According to this view the second coming itself seems to be a bit of a wasted journey – a walk through the ruins of a shattered world after the time of great tribulation, only to blow up the planet and make a new one. God could do this without Jesus having to leave heaven at all.


Another view is called ‘post millennialism’ which means that the second coming happens after (post) the church has succeeded in establishing the kingdom on the earth through a great revival which, it is claimed, will convert all the nations to Christianity.


Dave Mansell wrote in Restoration Magazine, January 1991: ‘A new order is emerging in purity and power - the kingdom of God. The people of God, united in love and submission to Jesus Christ, will fill the earth as they take the kingdom and as all nations are brought beneath the feet of King Jesus.’


John Giminez wrote in New Wine Magazine, January 1986: ‘We believe it’s God’s will that the righteous should reign on this earth, and we’re seeing people preparing themselves to be lawyers, doctors, generals, admirals, presidents, and congressmen. The righteous will rule and the people will rejoice.’


The evidence of this happening on this side of the second coming of Christ is thin to say the least. Jesus taught in Matthew 13.24-43 that good and evil will co-exist until the end of this age and according to Revelation 13 the second coming will be preceded by the vast majority of people turning to Antichrist not Jesus Christ.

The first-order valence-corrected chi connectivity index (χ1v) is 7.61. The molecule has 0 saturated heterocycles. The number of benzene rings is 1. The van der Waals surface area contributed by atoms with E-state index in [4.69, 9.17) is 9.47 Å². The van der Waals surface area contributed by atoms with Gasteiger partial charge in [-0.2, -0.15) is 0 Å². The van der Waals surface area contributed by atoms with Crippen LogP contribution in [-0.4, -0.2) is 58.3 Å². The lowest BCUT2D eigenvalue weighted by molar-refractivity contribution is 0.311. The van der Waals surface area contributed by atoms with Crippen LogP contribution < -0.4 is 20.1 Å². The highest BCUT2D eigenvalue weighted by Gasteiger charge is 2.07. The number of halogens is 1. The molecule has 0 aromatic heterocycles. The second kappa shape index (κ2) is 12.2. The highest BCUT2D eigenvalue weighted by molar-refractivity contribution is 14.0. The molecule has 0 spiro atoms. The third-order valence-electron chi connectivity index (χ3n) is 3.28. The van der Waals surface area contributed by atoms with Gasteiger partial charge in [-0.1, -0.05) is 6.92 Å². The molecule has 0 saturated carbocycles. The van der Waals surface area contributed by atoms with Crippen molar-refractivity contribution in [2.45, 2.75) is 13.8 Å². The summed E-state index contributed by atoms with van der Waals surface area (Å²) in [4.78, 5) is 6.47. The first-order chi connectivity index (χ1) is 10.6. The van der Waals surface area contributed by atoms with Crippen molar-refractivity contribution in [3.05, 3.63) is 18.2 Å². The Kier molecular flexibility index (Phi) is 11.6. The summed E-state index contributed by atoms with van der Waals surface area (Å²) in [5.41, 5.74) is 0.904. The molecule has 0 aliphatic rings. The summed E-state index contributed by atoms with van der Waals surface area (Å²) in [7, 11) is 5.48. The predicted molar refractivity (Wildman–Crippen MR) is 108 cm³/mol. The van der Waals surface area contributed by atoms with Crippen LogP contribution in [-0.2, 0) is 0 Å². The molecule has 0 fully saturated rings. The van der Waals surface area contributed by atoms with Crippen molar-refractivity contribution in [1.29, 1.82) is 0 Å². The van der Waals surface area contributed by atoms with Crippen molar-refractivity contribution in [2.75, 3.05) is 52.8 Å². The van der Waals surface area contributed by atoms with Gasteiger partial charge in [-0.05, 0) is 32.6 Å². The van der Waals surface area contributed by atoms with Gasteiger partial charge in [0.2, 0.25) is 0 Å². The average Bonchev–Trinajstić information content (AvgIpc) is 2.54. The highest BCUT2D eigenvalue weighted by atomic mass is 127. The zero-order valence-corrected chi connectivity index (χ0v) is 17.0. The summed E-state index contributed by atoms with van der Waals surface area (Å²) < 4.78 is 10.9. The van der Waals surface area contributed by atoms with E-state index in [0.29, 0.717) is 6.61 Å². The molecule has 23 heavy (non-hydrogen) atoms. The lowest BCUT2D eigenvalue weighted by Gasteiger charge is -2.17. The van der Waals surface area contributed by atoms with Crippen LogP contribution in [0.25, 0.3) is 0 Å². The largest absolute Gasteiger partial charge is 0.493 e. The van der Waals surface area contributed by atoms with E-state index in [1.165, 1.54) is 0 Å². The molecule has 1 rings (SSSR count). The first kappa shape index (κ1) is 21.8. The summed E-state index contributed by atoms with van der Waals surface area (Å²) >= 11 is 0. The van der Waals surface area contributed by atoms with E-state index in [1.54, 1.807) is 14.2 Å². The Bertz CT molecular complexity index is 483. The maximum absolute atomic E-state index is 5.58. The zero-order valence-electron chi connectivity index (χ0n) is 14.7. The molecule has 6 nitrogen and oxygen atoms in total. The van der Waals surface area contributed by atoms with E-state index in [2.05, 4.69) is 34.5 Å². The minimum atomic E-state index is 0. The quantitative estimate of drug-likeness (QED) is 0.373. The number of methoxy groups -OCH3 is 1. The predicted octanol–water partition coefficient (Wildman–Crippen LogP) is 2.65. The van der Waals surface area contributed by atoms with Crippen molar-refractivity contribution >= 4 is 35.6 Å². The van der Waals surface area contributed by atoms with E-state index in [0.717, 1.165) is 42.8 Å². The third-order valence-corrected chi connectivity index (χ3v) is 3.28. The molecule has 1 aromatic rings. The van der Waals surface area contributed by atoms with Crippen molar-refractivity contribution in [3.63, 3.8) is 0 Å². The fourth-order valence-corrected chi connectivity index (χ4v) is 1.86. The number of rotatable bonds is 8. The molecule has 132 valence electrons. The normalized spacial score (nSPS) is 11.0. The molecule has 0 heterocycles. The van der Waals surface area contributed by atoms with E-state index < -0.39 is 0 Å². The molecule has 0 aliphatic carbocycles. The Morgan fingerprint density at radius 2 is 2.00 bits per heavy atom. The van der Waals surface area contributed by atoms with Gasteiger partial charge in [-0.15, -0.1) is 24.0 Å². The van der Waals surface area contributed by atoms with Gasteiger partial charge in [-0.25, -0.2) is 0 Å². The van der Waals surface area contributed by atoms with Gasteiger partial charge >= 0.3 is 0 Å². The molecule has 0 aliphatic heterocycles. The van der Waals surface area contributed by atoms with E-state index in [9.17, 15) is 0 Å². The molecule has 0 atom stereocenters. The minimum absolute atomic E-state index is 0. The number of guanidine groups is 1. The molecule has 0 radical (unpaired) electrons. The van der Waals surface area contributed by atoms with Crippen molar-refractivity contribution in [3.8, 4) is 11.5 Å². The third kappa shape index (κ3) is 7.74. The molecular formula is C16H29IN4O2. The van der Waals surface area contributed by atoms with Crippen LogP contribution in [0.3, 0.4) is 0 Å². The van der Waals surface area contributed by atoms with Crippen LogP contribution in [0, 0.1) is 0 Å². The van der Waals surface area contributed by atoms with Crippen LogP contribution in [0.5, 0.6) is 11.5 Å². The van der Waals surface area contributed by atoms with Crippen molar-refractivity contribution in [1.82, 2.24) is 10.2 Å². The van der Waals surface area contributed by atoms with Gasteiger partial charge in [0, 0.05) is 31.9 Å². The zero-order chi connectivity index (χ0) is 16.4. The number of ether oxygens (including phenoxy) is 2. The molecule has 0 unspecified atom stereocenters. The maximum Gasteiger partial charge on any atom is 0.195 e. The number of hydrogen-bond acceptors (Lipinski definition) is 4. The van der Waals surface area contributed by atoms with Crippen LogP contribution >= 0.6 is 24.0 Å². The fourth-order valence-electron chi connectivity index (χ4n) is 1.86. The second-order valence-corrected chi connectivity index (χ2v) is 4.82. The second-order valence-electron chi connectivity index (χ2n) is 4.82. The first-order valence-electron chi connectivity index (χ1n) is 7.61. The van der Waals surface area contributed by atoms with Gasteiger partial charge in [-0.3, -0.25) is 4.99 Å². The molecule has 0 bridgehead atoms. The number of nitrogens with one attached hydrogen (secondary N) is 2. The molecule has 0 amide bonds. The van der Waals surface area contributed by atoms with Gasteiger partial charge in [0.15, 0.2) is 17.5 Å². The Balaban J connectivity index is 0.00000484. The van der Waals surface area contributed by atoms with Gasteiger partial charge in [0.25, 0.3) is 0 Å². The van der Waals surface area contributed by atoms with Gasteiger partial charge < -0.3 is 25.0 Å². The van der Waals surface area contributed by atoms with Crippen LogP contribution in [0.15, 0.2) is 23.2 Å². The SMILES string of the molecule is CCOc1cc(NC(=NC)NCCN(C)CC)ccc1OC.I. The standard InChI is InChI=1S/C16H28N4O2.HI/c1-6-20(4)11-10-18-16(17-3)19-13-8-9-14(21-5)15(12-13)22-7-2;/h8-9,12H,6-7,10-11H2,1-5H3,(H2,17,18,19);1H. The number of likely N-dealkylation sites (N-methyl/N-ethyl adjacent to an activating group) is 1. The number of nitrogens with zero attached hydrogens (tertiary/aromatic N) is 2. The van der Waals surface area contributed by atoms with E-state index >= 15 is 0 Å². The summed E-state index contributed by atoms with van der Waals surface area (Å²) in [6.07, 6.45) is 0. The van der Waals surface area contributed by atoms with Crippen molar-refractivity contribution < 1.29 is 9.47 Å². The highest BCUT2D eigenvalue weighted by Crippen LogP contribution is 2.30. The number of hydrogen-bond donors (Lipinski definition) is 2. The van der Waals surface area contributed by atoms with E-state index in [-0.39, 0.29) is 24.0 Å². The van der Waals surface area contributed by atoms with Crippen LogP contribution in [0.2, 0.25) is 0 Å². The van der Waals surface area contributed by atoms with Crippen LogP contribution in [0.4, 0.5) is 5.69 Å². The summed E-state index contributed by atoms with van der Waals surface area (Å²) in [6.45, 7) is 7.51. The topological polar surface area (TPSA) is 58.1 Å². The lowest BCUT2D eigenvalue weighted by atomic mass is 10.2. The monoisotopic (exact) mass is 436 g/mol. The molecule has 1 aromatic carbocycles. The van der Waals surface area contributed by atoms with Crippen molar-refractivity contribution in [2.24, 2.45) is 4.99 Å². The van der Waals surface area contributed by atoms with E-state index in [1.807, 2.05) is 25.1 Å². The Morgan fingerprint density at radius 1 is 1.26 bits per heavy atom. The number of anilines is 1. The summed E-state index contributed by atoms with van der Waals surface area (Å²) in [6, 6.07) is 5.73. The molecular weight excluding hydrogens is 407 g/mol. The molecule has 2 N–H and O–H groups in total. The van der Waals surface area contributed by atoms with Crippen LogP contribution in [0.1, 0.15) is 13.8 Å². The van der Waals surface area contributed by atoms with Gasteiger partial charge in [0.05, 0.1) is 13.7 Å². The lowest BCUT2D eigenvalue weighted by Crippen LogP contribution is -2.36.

I believe the pre-millennial view, which means that Jesus comes back pre (before) the Millennium. Jesus will come back in person to the earth at the time of the Great Tribulation, and then establish the glorious reign of the true Messiah, showing how the world should be run under God’s authority.


The pre-millennial view was the expectation of the early church, as is testified by a number of sources. Edward Gibbon (1737-1794), author of ‘The History of the Decline and Fall of the Roman Empire’, stated, ‘The ancient and popular doctrine of the Millennium was intimately connected with the second coming of Christ. ... It was inferred that this long period of labour and contention would be succeeded by a joyful Sabbath of 1000 years; and that Christ, with the triumphant band of saints and the elect who had escaped death, or who had been miraculously revived, would reign upon earth till the time appointed for the last and general resurrection. Though it might not be universally received, it appears to have been the reigning sentiment of the orthodox believers.’ Gibbon was a historian trying to uncover the facts and was not sympathetic to Christianity, so his comments do not come with any bias of his own belief.